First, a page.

Yours and Owls, Friday, May 17
University of Wollongong, Friday, May 24
After winning Triple J's Unearthed competition in 2009, singer-songwriter Leroy Lee had to learn very quickly how to perform in large venues, going on tour soon after as a support for Missy Higgins.
"The first three shows were at the Enmore in Sydney, which was very different to the small bars and cafes I had been playing in," Lee says.
"By the third Enmore show I thought, 'All right, I've got the hang of this now. I know how to play to an audience where there are so many people you can't think about individuals'.
"One of the great things that happened at the first Enmore show, I was playing and opened one eye for a second and saw a girl a few rows back mouthing the lyrics.
"I thought, 'Hey, how does she know this song?' Up until that moment I was pretty much the only one who knew my lyrics.
"I don't think anyone gets used to that - I hope not."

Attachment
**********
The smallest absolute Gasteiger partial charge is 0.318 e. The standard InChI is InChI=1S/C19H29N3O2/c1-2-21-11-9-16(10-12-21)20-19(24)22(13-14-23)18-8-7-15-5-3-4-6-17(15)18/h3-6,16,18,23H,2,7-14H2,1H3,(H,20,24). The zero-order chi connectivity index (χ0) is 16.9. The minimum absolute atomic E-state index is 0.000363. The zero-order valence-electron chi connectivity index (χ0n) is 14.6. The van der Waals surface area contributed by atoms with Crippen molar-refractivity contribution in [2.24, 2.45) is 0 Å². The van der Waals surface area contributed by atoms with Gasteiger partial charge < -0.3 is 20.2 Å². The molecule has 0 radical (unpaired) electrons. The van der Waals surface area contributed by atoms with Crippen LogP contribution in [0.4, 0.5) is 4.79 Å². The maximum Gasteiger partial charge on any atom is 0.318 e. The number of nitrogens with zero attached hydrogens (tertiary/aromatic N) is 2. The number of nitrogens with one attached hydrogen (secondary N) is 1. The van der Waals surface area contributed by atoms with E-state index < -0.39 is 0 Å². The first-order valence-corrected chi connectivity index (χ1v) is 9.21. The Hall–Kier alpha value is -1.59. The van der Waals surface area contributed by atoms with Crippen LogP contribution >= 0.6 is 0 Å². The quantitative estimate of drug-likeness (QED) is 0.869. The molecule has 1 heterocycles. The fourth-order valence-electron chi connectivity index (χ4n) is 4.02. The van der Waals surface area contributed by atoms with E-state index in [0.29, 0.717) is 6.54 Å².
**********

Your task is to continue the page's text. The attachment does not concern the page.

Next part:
Lee describes his music as "somewhere between English folk and Americana". There's a lot of blues in his guitar playing while his poetic lyrics owe more to the English singers.
"It's pretty much those two things," he says.
"On one side there's Bert Jansch, Nick Drake and the English folk stuff and on the other side, the Americana, you've got Mississippi John Hurt and Big Bill Broonzy and all those guys."
Lee is mostly self-taught as a guitarist, although some lessons in blues guitar had a big influence on his playing style.
"I never had a lot of formal training musically," he says. "When I first started learning guitar I had, like, two chords and that's just how I learnt to play, making it up for myself and learning other people's songs.
"I did have some lessons with a fantastic delta blues guitarist called John Morris.
"That was really important because a lot of that stuff you hear it and it doesn't really make sense. It's kind of an illusion, it sounds like you're playing two guitars because you are playing a bass line and a melody at the same time."
Lee is also an accomplished banjo player, and toured the US last year with Folk Uke - the band of Cathy Guthrie and Amy Nelson, the daughters respectively of folk legend Arlo Guthrie and country star Willie Nelson.
On that tour Lee learnt another lesson on tailoring yourself to the venue.
"Country artists over there tend to dress up a lot, they wear a lot of shiny clothes. Amy explained that it's so you know they're a star."